Lucky#Slevin: broken chestnut buck-large blanket of dark shade, ear 6.75″
We were suppose to have both English and Velveteen lops babies but Pokerface apparently is on strike for the winter and will be revered in a few weeks. So no English babies for awhile. Breeding winter always poses more challenges. Vandy and Kinsley are both mew moms. Vandy had 8 kits which is quite a few for a rabbit her size! Kinsley had four which is a much more manageable number. Vandy decided not to feed hers and I managed to foster 3 from her litter to Kinsleys litter before I lost them all. A tri, broken chestnut and broken orange were saved. I didn’t dare to foster any more as Kinsley is now already nursing 7. She’s been a good momma and I’m sure Vandy will. Get the hang of it the next time around. It’s typical to lose a litter with newer moms. I’ve included some pics below of the babies and also an awesome selfie of me in my carharts. We are getting so much snow! You can also see where Vandy decided to make her own burrow in the hay instead of using the nest box. For the upcoming month I will be rebreeding Pokerface and Vandy. I will also be breeding Coco, a chocolate velveteen lop. Continue reading
Kinsley nesting last night with a bunch of hay…someone is getting ansy!
All farm girls know how to drive tractors.
Had to do some snow pushin’ this morning due to the 8″ we got overnight in upstate NY. How much snow did everyone else get?! I love snow though, makes the beauty of winter really come out. As you can see as well we are expecting a few litters next week, 2 Velveteen lop does are bred as well as 1 English Lop (although I don’t think she is pregnant). Kinsley and Vandy are both first time moms so we will see how they do. Smooch really set the bar high already this year with her first litter. All but one of those babies are in their new homes. Bas (broken black buck) is still available. He is currently in the house as an indoor rabbit and is soooo good already with his litterbox! I would recommend him for a pet above anything but he still shows promising type as a show rabbit. I’ll be figuring out the show schedule for this year as well. I will be going to one in PA and also a few in NY.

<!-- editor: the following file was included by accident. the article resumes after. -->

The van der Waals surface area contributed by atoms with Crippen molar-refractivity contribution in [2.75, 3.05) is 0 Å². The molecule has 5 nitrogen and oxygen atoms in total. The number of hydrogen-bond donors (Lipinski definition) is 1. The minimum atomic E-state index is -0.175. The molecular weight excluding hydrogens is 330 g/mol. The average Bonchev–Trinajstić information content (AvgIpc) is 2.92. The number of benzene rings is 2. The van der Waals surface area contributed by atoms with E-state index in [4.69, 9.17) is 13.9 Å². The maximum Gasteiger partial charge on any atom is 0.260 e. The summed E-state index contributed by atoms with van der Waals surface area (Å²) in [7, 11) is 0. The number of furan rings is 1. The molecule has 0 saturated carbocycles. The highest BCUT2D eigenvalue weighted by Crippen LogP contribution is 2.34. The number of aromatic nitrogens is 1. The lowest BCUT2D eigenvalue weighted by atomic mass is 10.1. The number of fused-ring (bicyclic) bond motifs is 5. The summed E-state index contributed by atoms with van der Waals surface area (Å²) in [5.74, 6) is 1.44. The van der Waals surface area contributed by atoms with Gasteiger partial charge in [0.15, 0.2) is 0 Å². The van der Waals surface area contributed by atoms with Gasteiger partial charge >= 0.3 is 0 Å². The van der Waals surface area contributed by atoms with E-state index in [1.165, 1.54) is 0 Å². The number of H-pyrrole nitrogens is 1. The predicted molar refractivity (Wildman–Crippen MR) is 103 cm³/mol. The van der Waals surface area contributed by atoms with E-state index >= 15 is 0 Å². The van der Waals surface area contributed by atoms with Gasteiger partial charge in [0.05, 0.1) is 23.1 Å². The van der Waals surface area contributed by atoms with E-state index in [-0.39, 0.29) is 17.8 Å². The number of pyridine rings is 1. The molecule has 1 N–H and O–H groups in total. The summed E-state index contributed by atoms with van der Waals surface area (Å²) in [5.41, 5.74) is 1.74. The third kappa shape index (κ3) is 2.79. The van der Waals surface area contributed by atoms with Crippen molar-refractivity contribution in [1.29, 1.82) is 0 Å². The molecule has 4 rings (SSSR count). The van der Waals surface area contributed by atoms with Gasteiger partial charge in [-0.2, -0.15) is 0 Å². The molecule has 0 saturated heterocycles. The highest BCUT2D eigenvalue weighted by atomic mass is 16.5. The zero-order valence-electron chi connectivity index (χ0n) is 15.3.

Bas is still available for sale, he is about 12 weeks old currently.
A little throwback to a few months ago…Smooches first litter…what adorable little bunny butts! (that’s Bas too btw)
Thanks to the storm Hercules we are freezing our buns in the East Coast. With temperatures at 0 or below I get many questions not only about the English Lops and their long ears in the winter time, but about rabbits living in the cold in general. Here are some top myths about bunnies and cold temperatures.
1. MY RABBITS’ (especially my long-eared English Lops) EARS WILL FREEZE OR GET FROSTBITTEN IF THEY ARE KEPT IN FREEZING TEMPERATURES.
Your rabbits ears will be fine in cold weather as long as they stay dry. This means cage hygiene is a must. Water should be kept in a heated water bottle or in a dish that is off the floor so ears can’t be dragged in the water bowl. My shed is kept warm enough during the winter months so I don’t have to deal with frozen water (what a pain!!). I always have hay and dry shavings on my cage floors so wet litter should be always be changed daily. I use litter boxes in my cages as well to make keeping cages clean and cleaning in general much easier.
2. RABBITS CANNOT LIVE OUTSIDE IN COLD TEMPERATURES.
Rabbits are actually better equipped for cold temperatures rather than hot. As far as weather goes, I worry much more when temperatures are over 80 rather than in the negatives. As long as the rabbit has a wind-proof hutch adequately bedded with lots of hay or straw they will be okay. Obviously extreme temperatures of -20 or more than different measures may be needed (slightly heated barn). Rabbits will need more energy when living in these temperatures and free access to unfrozen water as they will drink more as well. I free feed my rabbits in the winter with quality Timothy hay and an 18% protein rabbit pellet. I only cut back on pellets if they are getting chubby (I never cut back on hay). My barn stays between 30-40 degrees during the winter so their water bottles don’t freeze.